As catastrophic fires rage in California, President Trump looked for someone to blame. In a series of tweets posted Saturday and Sunday, Trump faulted “gross mismanagement of the forests” for the wildfires, which have killed at least 31 people. The president also threatened to cut federal funding for firefighting efforts.
Firefighters immediately pointed out errors in Trump’s assertions. The Woolsey Fire started not in a forest but on a hillside near Simi Valley before spreading to suburban communities, while the Camp Fire is burning in an area thinned by fire 10 years ago. Forest management didn’t cause these blazes and California is considered a leader in Forest management on private lands.
“His comments are reckless and insulting to the fire fighters and people being affected,” said Harold Schaitberger, General President of the International Association of Fire Fighters, in a statement responding to Trump’s latest tweets.
In the first half of the twentieth century, wildfire policy followed a very simple logic: all forest fires are bad and should be doused as quickly as possible. This mentality stemmed from the destructive fires of 1910 known as the Big Burn that killed 86 people and ignited 2.5 million acres across northern Idaho and western Montana, turning “trees by the millions” into “exploding candles.” Fire suppression activity after the Big Burn was so aggressive that the Forest Service had a policy mandating all reported fires be put out by 10 a.m. the next day.
Towards the mid-20th century, however, more researchers began to realize what Native Americans knew all along: that controlled fires were a natural part of the ecosystem. The “suppress at all costs” mentality was eventually replaced with managed or prescribed burnings designed to prevent larger scale, uncontrollable fires instead of fighting them once they’d already begun.
And while the legacy of America’s old fire suppression strategy resulted in the buildup of excess flammable brush, there are two other key reasons why California is the perfect tinderbox. One is that the state has a growing number of people living in or near fire-prone areas.
The second is that California has a naturally dry climate, made worse by climate change and Trump’s disregard for climate policies.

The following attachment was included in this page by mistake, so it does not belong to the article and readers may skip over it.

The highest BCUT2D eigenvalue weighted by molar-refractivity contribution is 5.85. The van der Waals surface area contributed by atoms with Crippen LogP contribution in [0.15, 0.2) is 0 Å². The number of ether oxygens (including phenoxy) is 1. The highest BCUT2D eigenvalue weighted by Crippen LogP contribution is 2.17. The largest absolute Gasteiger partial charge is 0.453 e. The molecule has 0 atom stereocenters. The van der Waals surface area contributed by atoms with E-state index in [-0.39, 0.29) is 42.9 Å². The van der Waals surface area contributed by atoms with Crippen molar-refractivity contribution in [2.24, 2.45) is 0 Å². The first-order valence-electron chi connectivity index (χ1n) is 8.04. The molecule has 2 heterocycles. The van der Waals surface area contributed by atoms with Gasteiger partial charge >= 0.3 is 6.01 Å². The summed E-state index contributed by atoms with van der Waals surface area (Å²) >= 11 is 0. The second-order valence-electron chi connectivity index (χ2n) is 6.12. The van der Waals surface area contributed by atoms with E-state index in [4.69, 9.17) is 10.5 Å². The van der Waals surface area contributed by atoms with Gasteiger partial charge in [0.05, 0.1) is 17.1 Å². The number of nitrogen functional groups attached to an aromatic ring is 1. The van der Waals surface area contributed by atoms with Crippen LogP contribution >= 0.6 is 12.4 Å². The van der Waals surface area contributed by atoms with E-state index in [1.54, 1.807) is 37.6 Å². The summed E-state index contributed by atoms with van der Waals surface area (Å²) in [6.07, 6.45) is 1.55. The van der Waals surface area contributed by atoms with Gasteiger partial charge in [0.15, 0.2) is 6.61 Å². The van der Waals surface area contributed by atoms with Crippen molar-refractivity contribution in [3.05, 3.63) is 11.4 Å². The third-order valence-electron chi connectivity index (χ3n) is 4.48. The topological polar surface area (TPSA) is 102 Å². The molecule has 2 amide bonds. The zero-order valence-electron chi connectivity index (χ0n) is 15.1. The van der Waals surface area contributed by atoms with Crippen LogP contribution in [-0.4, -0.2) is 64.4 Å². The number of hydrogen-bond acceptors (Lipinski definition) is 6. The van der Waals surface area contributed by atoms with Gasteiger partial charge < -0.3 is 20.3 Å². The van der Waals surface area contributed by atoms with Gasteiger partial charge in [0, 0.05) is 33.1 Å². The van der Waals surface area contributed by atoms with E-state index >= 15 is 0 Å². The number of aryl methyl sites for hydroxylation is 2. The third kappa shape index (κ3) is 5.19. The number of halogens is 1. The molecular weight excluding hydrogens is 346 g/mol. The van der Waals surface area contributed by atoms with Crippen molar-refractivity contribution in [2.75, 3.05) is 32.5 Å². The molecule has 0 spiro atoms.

Already, Trump has dismantled several key environmental protections that limit greenhouse gases from oil and gas operations, power plants, and cars. The Environmental Protection Agency under Trump also proposed to take away California’s right to regulate tailpipe carbon emissions standards in cars that are more protective than federal standards. These moves would worsen climate change and contribute to the state’s propensity to go up in flames.
A long-term trend of warmer summers and drier falls has helped desiccate California’s vegetation to the perfect kindling, said Daniel Swain, assistant researcher at the University of California-Los Angeles’ Institute of the Environment and Sustainability, in a Twitter thread rebuttal.
If Northern California had received anywhere near the typical amount of autumn precipitation this year (around 4-5 in. of rain near #CampFire point of origin), explosive fire behavior & stunning tragedy in #Paradise would almost certainly not have occurred. (1/n) #CAfire #CAwx pic.twitter.com/2LBKjSVBMF— Daniel Swain (@Weather_West) November 10, 2018
The U.S. Forest Service estimated in 2015 that climate change has led to fire seasons that are on average 78 days longer than they were almost 40 years ago.
Meanwhile, Trump’s threat to suspend funding would cripple firefighting efforts when they’re most needed. The U.S. Forest Service spent more than $2 billion last year to put out fires, a sharp increase that “means we have to keep borrowing from funds that are intended for forest management,” said U.S. Secretary of Agriculture Sonny Perdue. “We’ve got great people at the Forest Service and great procedures and processes in place…but if we don’t have a dependable funding source in place, then we’ll never get ahead of the curve on fighting fires.”